We often point to competition as a tool to bring out the best in people. You will run faster or work harder or fight more ferociously if there’s someone breathing down your neck or a record to be broken.

The problem with competition for a great percentage of most people “playing at a sport” is that it holds them back from leaping into the “game.”  For many, competition takes away the plain old playful fun, the invitation to invent your own method, to find a new way. Competition is great for gathering energy, audience and refining our skills to new levels. But if a huge momentum of new participants in events is a goal, there might be a complementary opportunity for race directors and organizers.

When you have competition, it’s the pack that decides what’s going to happen next, participants merely try to get (or stay) in front. Elder SUP will be designing a new addition to the standup race menu of choices.  We will design 15-30 minute SUP-Ventures, game-like short quests on the land and water for all levels and abilities of standup paddlers.  Generating lots more “race” and event participants, providing an entertaining extra show for spectators, involving more people while building a strong standup paddle community is our goal. We’d love to hear your ideas and comments on this topic.

Meanwhile, as we design and plan new ways to flatwater SUP play, enjoy this smile-generating video – the joy of SUP play!

Who’s “Saving the World” in 2012?

Just read a disturbing article that included a picture of a sad-faced beach-goer who had collected a huge black float that drifted ahead of the massive amount of tsunami debris. Disasters like that tsunami are horrific events generating devastating human and personal loss. The side effects ripple out in thousands of ways. Like many disasters and challenging events, there is also the opportunity to join together and create community and positive impact from them.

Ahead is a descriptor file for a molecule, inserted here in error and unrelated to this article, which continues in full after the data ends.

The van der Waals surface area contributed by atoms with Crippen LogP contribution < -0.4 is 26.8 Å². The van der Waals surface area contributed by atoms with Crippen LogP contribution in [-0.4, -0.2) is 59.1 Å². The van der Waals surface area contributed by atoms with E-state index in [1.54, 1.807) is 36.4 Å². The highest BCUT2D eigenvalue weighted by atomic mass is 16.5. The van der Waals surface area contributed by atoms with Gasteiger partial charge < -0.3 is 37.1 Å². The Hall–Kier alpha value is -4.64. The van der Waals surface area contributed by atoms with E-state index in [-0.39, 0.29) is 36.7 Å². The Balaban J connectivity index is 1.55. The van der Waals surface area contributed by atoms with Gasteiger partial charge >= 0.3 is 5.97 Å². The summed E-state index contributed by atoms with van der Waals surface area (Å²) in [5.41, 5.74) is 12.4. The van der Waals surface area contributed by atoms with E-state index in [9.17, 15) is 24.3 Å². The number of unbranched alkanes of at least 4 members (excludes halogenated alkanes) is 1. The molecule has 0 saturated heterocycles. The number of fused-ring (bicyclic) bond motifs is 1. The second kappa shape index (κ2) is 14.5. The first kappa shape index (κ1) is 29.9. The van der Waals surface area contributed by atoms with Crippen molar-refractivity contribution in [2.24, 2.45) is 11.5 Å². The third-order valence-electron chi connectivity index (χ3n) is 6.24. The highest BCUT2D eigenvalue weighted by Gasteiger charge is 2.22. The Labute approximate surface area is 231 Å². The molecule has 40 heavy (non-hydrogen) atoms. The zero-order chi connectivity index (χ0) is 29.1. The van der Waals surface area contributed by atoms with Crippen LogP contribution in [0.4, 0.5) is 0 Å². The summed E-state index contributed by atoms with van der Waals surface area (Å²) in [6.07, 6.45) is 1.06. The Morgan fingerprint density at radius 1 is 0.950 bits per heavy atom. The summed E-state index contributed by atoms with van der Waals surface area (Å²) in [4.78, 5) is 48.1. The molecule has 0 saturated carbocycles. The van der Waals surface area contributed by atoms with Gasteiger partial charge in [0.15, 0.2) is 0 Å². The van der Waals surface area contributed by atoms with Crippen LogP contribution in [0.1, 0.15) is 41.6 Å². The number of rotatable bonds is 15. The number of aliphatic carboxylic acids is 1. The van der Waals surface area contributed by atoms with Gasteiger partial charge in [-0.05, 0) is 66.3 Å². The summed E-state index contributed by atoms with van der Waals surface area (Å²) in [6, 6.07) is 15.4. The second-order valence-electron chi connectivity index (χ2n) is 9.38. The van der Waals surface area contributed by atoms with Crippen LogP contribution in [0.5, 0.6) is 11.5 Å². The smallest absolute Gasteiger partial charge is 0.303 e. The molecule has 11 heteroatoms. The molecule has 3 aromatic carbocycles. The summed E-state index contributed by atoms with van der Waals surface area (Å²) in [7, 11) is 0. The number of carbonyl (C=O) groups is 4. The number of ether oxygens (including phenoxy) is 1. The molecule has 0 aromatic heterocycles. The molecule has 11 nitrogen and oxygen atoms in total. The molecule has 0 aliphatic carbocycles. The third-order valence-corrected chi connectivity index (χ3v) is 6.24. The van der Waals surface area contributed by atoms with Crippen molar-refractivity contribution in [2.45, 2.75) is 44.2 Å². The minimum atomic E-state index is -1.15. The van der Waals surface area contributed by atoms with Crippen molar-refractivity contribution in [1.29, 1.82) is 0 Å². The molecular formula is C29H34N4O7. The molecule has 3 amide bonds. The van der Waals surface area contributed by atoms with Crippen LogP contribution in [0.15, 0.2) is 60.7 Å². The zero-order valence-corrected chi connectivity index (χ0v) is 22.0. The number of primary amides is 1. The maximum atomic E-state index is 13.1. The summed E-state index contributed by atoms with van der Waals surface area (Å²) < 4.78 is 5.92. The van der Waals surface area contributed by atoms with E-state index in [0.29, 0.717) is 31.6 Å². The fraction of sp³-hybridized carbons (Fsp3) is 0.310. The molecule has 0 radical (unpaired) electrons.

One example is the non-profit group Stopping Oregon’s Litter and Vandalism says it’ll be ready when that debris does wash up. The group already organizes two massive Oregon beach clean-ups every year. “We know that we can organize people to get out and help take care of the problem once it’s there,” said SOLV executive director Melisa McDonald. Peterson anticipates debris from the tsunami will continue to show up on our coast for about three to five years as it keeps circulating around the Pacific Ocean. Alone, the few things we might pick up in a river, lake, stream or ocean as we engage in our sport amount to a drop in a bucket – but there is amazing power in our collective efforts.

Jim Moriarity, CEO of the Surfrider Foundation, shared how Surfrider which is comprised of 250,000 supporters and 84 chapters across the U.S will Change the World in 2012 by protecting the coasts through engaged activism and by scaling effective ideas across a connected learning network. “A network becomes stronger, more valuable and more potent when it consistently learns from itself,” said Moriarity.

As 2012 opens we’d like to showcase and report on other water-efforts that you might be involved in. We can promote your websites, blogs and links so that more people can make a choice and make a difference – collectively.

Let us know if you are on Twitter so @eldersup can follow you.